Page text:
The one thing about deterministic combat is that it squeezes uncertainty out of the game. Uncertainty largely comes from your opponent, and how he uses his army, rather than from dice or other elements of chance. That said, two games exactly the same will not play out exactly the same way because each player's decisions are meaningful. Games with these rules does lower the noise of combats that play no significant role, it discounts them completely. These rules cut to the heart of the action. It is up to the players to find out where that heart is.

These rules rate 2 out of 5 in Uncertainty.

Engaging – do the rules allow the player to make meaningful decisions that lead to consequences?

The very elements that lowers the uncertainty in these rules are what makes them engaging. Just like in DBA which elements you use determines where the fight will be and who has the advantage. Moving units that never make it into the fight are essentially a waste of precious resources. Attacks that don't lead to units being driven into killing grounds are usually also a waste although sometimes it spoils your opponent's attack. But is that a good use? Those sort of decisions – how to use scarce resources (Movement and Attack points) – is what determines who wins.

These rules rate 5 out of 5 in Engaging.

Unobtrusiveness – do the rules get in the way?

The rules are very simple; not even a dozen half-size pages. Most of the information consists of diagrams so that you understand the terms used in the combat results list, like "support", "unopposed", "solid line", "flank", and "rear". Also, there are a number of pages of advanced and optional rules, along with a number of army lists for the period that the rule book covers. All of this is pretty simple to remember as there are very few exceptions to rules.

These rules rate 5 out of 5 in Unobtrusiveness.

Heads Up – are the rules playable without frequent reference to a quick reference sheet?

The quick reference consists of one thing: the combat results list. Most games will use only a few unit types. For example, Napoleonic armies will largely consist of Heavy Infantry, Light Infantry, Cavalry, Heavy Cavalry, and Artillery. So you can ignore the rules on arquebuses, pikes, non-bayonet armed muskets, bows, elephants, warbands, etc. What I often do is produce a shortened combat results list that contains only those results that apply to the unit types I am using that game.

Memorization of the basic combat results list is thus pretty easy. After that you will only need to reference it for odd situations, like attacking defensive works or units in terrain, and perhaps some cavalry battles. But pretty rarely. If you attack in force (2:1 or especially 3:1 odds) there is little reason to refer to the card.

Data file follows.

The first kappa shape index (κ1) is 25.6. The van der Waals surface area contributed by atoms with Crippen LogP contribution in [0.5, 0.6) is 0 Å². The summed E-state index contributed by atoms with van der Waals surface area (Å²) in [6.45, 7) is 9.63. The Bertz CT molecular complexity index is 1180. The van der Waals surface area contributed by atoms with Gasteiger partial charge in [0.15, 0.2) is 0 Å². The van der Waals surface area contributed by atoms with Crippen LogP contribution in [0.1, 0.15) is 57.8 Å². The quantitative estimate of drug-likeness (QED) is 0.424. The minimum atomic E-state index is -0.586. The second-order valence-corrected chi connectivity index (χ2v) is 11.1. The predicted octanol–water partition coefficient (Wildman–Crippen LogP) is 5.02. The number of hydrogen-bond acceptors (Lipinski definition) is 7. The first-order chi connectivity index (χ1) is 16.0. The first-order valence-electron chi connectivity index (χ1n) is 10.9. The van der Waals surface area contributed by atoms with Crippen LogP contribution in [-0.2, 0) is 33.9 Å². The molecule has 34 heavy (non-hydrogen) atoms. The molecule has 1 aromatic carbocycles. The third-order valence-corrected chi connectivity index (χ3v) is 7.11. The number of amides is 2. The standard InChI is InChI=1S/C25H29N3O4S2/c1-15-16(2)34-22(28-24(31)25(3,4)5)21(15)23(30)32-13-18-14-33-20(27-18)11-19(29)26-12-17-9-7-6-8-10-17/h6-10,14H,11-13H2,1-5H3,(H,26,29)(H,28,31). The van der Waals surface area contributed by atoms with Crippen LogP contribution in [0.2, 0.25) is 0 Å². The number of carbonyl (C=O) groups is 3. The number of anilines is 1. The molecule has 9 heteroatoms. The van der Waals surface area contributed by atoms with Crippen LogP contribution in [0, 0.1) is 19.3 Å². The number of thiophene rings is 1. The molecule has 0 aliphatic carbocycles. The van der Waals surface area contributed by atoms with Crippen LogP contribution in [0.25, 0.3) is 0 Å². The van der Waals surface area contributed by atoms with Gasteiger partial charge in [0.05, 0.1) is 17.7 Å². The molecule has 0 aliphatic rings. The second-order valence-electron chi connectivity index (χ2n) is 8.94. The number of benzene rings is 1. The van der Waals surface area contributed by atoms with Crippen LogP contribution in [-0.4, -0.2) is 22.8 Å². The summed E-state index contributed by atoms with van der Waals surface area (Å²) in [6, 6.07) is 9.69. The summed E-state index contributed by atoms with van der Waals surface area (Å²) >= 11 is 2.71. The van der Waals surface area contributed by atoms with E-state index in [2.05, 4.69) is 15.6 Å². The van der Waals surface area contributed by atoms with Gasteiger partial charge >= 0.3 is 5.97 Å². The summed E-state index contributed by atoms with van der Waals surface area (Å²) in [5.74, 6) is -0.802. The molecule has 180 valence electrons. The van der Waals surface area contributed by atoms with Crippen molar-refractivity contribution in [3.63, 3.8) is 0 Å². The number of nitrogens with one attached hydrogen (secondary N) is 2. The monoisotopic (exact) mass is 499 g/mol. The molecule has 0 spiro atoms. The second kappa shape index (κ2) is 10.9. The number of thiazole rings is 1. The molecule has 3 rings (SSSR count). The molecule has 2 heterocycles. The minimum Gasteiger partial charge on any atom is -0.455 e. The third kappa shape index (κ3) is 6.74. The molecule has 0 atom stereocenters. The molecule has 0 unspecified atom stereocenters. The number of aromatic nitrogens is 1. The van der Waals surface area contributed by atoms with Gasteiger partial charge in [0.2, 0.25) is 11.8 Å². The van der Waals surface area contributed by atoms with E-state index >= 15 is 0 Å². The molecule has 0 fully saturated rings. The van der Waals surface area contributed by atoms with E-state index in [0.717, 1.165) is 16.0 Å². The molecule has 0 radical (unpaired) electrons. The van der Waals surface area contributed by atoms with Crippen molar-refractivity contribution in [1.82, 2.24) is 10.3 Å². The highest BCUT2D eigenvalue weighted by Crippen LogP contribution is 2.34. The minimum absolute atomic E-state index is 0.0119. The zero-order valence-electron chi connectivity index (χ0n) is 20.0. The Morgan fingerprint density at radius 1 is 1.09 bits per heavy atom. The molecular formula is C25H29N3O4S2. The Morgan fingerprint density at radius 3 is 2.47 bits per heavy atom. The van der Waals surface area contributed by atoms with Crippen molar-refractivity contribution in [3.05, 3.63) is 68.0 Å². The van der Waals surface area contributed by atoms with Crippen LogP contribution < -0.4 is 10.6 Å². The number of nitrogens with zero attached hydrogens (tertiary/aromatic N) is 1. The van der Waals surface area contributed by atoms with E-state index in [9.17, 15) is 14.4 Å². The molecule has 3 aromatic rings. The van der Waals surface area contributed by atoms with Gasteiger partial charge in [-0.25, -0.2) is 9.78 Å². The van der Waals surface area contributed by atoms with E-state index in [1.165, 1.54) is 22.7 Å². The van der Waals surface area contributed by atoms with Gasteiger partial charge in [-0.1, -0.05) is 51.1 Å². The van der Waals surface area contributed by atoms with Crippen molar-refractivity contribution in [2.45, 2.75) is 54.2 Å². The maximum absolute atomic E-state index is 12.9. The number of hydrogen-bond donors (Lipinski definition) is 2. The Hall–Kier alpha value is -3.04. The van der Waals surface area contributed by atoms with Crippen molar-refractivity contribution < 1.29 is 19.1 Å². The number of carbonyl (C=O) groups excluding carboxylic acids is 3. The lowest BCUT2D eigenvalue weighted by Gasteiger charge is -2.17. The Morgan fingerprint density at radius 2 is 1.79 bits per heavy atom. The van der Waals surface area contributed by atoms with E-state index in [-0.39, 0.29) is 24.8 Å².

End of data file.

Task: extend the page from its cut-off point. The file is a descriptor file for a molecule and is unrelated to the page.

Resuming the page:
The only reason it does not score a 5 is that some maneuvers are not allowed to certain unit types, so unless you play with them a lot, remembering whether a Knight unit can turn in place or must wheel, etc. can require looking up at least once a game.

These rules rate 4 out of 5 in Heads Up.

Appropriately Flavored – do the rules 'feel' like they represent the period or genre being played?

Each book represents a specific period or genre. Jabberwocky covers high medieval fantasy, Ritter covers ancients through medieval, Fusilier covers from the Renaissance through percussion muskets, and Ein Ritter Spiel covers all the other rules except Jabberwocky, but in less detail. The differences in each book represents the flavor of that period or genre. Given that the rules are on the simpler side, they naturally are not going to get deep into that period's feel, but they do a pretty good job nonetheless.

Differences are largely defining different unit types and specifying their maneuver and fighting capabilities. Jabberwocky goes further by defining magic spells for the wizards to cast,  for example. In all cases the primary flavor is contained in the army lists. These lists define what unit types and proportions make up each army, plus the army's stats for Movement, Attacks, and Break Point.

These rules rate 3 out of 5 in Appropriately Flavored.

Scalable – can the rules be scaled up or down – in terms of figures or number of units played – from a 'normal' game?

Jabberwocky and Ritter have optional rules for five and twenty unit games, but curiously Fusilier and Ein Ritter Spiel dropped them. All the rules have a points system. So the concept of larger and smaller games is there, but the rules are pretty basic. Then again, the same was true with DBA, yet Big Battle DBA and Giant DBA are very successful, so there is no reason why this cannot scale up and down.